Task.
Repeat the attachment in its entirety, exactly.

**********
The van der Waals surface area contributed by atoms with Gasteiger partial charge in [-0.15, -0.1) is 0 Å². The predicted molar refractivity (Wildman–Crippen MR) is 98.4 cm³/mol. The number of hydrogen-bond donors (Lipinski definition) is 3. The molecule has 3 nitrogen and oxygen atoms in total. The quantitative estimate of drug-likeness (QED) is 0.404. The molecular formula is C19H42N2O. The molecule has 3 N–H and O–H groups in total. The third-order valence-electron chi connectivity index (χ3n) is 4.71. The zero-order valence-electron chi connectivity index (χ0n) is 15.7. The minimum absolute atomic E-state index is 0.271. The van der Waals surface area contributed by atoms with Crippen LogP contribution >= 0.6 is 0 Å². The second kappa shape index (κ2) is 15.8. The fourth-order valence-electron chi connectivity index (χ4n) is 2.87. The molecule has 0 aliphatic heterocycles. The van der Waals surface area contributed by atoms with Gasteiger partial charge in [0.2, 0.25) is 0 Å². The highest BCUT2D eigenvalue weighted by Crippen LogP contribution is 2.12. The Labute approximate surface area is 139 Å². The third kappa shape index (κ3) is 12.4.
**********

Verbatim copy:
The van der Waals surface area contributed by atoms with Gasteiger partial charge in [-0.15, -0.1) is 0 Å². The predicted molar refractivity (Wildman–Crippen MR) is 98.4 cm³/mol. The number of hydrogen-bond donors (Lipinski definition) is 3. The molecule has 3 nitrogen and oxygen atoms in total. The quantitative estimate of drug-likeness (QED) is 0.404. The molecular formula is C19H42N2O. The molecule has 3 N–H and O–H groups in total. The third-order valence-electron chi connectivity index (χ3n) is 4.71. The zero-order valence-electron chi connectivity index (χ0n) is 15.7. The minimum absolute atomic E-state index is 0.271. The van der Waals surface area contributed by atoms with Crippen LogP contribution >= 0.6 is 0 Å². The second kappa shape index (κ2) is 15.8. The fourth-order valence-electron chi connectivity index (χ4n) is 2.87. The molecule has 0 aliphatic heterocycles. The van der Waals surface area contributed by atoms with Gasteiger partial charge in [0.2, 0.25) is 0 Å². The highest BCUT2D eigenvalue weighted by Crippen LogP contribution is 2.12. The Labute approximate surface area is 139 Å². The third kappa shape index (κ3) is 12.4.